Russian military actors went to Niger, Mali close to coup dates, data shows
A few Russians seem to have picked an odd time for sightseeing in Africa.
Just days after a July coup d'état in the African nation of Niger, a person linked to the Russian military made his way through the country’s closed borders to its capital of Niamey, then visited several military sites, according to metadata analysis conducted by Florida-based behavior analytics company Torchlight AI.
A week earlier, two Russians associated with the Wagner mercenary group had trekked from Russia and Russian-occupied territory in Ukraine to Mali, which was controlled by a junta government aligned with the one that took over Niger, according to Torchlight AI.
And in the weeks leading up to the Aug. 30 coup in Gabon, the company traced the movements of a locally based person between the Russian embassy and various Gabonese government and military installations.
The analysis, shared exclusively with Defense One, raises questions about Russian agents’ movements in unstable African countries. But it also shows the promise of using AI to glean patterns from commercial data sets.
Torchlight AI uses behavior-based intelligence, a variety of commercial data sets related to internet-of-things devices to look for unusual patterns around specific sites. The company has more than 16,000 behavior models, which they can apply to places rather than people. It’s different from trying to track an individual person moving across the globe. Rather, the company can look at signals, signatures, or other digital indicators in a place like Niger, Mali, or Gabon and then work backward to see how they relate to individuals moving out of Russia or other places. The company emphasized that the data that they use is all commercially available, does not violate U.S. privacy laws, and they don’t look at the United States. Rather, the intelligence is intended to help military and civilian leaders make sense of what’s going on in places that the United States wants to better understand.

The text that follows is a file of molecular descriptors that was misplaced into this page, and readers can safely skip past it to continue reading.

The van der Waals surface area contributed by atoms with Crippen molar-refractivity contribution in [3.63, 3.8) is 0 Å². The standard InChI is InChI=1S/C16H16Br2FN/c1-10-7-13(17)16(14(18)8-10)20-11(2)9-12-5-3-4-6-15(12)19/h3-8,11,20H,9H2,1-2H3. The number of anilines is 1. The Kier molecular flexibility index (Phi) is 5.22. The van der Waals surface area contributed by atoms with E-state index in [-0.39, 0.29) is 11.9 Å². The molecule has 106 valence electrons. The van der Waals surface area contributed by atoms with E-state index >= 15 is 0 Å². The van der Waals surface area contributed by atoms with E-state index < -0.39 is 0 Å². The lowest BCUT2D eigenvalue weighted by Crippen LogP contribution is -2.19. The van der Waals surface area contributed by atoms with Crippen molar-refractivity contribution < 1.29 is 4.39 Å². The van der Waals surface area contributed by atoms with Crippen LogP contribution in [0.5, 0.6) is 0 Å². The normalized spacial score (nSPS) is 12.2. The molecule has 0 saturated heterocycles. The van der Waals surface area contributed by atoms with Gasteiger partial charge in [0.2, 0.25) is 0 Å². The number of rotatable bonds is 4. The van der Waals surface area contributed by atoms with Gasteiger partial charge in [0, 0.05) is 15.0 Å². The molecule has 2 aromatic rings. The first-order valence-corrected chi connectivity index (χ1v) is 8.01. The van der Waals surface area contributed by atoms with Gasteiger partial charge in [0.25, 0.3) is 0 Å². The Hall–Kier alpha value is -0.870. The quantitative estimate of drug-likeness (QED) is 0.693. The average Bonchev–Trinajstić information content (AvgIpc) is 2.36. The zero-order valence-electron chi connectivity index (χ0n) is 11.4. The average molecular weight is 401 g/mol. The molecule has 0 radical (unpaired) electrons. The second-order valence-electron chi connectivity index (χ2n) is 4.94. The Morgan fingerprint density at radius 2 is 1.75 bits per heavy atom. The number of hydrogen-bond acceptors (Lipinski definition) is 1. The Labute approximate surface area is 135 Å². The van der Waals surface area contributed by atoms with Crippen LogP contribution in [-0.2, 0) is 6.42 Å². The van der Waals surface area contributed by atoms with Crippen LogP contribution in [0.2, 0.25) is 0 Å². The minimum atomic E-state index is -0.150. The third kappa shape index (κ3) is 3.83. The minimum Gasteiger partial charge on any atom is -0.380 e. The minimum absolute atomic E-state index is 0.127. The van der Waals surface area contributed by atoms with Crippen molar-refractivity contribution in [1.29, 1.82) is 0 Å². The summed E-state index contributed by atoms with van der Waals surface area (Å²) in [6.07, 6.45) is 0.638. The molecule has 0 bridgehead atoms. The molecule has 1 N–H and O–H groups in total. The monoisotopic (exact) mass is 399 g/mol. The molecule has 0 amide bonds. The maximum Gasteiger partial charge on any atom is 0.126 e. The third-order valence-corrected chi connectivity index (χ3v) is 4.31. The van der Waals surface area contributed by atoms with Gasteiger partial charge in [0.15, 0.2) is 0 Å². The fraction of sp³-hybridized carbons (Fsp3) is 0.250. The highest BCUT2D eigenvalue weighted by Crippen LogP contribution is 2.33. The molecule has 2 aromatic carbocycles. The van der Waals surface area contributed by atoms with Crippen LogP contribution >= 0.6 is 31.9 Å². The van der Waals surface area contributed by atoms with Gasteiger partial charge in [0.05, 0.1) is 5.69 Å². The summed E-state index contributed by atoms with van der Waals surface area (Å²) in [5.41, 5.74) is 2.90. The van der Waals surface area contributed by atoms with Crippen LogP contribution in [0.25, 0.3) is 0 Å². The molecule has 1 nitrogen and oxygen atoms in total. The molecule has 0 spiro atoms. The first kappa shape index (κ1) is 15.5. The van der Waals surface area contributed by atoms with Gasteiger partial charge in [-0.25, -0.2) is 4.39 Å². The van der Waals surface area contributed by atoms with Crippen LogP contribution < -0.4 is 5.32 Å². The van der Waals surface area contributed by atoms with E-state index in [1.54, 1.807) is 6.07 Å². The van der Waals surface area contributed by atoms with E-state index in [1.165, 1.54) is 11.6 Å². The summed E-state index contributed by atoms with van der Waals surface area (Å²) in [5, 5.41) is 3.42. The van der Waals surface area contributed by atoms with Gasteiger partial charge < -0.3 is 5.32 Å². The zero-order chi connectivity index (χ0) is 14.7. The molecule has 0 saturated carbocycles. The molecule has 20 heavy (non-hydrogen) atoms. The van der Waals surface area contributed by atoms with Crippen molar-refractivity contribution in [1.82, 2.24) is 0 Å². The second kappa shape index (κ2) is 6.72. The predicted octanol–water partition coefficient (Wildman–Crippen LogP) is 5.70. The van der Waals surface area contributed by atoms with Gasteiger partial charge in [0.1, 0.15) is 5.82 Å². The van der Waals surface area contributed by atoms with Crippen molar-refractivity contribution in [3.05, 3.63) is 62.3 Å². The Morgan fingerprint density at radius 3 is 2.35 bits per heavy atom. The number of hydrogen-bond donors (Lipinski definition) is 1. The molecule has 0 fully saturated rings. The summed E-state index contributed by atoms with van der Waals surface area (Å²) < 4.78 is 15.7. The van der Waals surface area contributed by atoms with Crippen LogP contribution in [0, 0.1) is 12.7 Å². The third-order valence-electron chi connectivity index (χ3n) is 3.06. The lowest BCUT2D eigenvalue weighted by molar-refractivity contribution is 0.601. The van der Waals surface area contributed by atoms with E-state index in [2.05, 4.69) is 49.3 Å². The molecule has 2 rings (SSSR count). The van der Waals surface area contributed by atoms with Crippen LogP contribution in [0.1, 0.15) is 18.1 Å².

“We know what the digital signatures of Wagner look like. We know ISIS. We know the Russian military, Chinese, you name it,” Torchlight AI CEO James Bourie said. “We built these behavioral models so we can query our data and see it on the ground. And the way we do that is by measuring this demographic data on every spot on the ground against every one of our behaviors over key dates.”
These tracking tools picked up on an actor who frequently visits military installations in eastern Russia. He flew to Togo, then used ground transportation to enter Niger on July 29, three days after a coup deposed President Mohamed Bazoum. The new government has since revoked an agreement with France to let more than 1,000 French troops stay in the country. So far, the United States has no plans to change its force posture in the country, where U.S. troops operate drone bases for counter-terrorism missions, though the State Department has evacuated its embassy.
In Mali, Torchlight detected two people linked to the Wagner mercenary group close to the time of the Niger coup. One left Moscow’s main airport on July 16 and flew to the Al Jufra Airbase in Libya, which has reportedly served as a Wagner staging base. They then hit the Bamako International Airport, another Wagner-linked airport, on Aug. 5, and traveled through Mopti International Airport in Mali that same day, and again on Aug. 15. Mali, which itself is ruled by a military junta following a coup in 2020, has lent support to the new overthrow in Niger.
Following the coup in Gabon, Torchlight AI began tracking a person who was based at a police/military installation in Libreville, Gabon. On July 11, the person went to the Russian embassy in Libreville, then visited the upper house of parliament and the Treasury. On July 25, the person went to the Presidential Palace, home to the Republic Guard, whose leader led the coup, Torchlight AI notes in their analysis.
The Niger coup in particular has huge ramifications for U.S. counter-terrorism operations in Africa, and Kremlin-backed actors used social media channels like Telegram to spread disinformation about the coup shortly after it took place. But the U.S. government has yet to say publicly that Russia was involved in the recent coup activity in Africa.
While Torchlight’s analysis does not conclusively show the Russian military was directly involved, it does highlight key interactions between Russians and key African government officials close to the time of each coup.